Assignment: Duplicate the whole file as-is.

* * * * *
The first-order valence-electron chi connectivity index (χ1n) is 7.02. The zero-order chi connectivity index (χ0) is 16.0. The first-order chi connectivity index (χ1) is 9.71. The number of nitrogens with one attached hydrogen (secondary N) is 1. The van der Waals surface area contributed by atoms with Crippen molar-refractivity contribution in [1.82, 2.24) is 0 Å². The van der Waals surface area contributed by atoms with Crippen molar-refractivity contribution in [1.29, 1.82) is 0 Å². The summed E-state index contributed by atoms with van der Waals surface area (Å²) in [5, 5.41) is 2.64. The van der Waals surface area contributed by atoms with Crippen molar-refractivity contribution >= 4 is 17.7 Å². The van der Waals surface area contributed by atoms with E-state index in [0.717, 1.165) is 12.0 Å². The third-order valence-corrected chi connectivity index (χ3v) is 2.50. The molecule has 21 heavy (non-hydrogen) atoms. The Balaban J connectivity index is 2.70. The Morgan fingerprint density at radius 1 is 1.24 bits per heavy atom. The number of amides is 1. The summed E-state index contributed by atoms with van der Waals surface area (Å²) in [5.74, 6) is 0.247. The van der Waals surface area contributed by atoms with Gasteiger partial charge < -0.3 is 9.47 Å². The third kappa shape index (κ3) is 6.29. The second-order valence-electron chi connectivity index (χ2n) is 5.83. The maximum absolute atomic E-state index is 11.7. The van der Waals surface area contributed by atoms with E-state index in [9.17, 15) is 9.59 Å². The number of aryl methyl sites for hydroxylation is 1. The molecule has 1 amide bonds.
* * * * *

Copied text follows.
The first-order valence-electron chi connectivity index (χ1n) is 7.02. The zero-order chi connectivity index (χ0) is 16.0. The first-order chi connectivity index (χ1) is 9.71. The number of nitrogens with one attached hydrogen (secondary N) is 1. The van der Waals surface area contributed by atoms with Crippen molar-refractivity contribution in [1.82, 2.24) is 0 Å². The van der Waals surface area contributed by atoms with Crippen molar-refractivity contribution in [1.29, 1.82) is 0 Å². The summed E-state index contributed by atoms with van der Waals surface area (Å²) in [5, 5.41) is 2.64. The van der Waals surface area contributed by atoms with Crippen molar-refractivity contribution >= 4 is 17.7 Å². The van der Waals surface area contributed by atoms with E-state index in [0.717, 1.165) is 12.0 Å². The third-order valence-corrected chi connectivity index (χ3v) is 2.50. The molecule has 21 heavy (non-hydrogen) atoms. The Balaban J connectivity index is 2.70. The Morgan fingerprint density at radius 1 is 1.24 bits per heavy atom. The number of amides is 1. The summed E-state index contributed by atoms with van der Waals surface area (Å²) in [5.74, 6) is 0.247. The van der Waals surface area contributed by atoms with Gasteiger partial charge < -0.3 is 9.47 Å². The third kappa shape index (κ3) is 6.29. The second-order valence-electron chi connectivity index (χ2n) is 5.83. The maximum absolute atomic E-state index is 11.7. The van der Waals surface area contributed by atoms with E-state index in [9.17, 15) is 9.59 Å². The number of aryl methyl sites for hydroxylation is 1. The molecule has 1 amide bonds.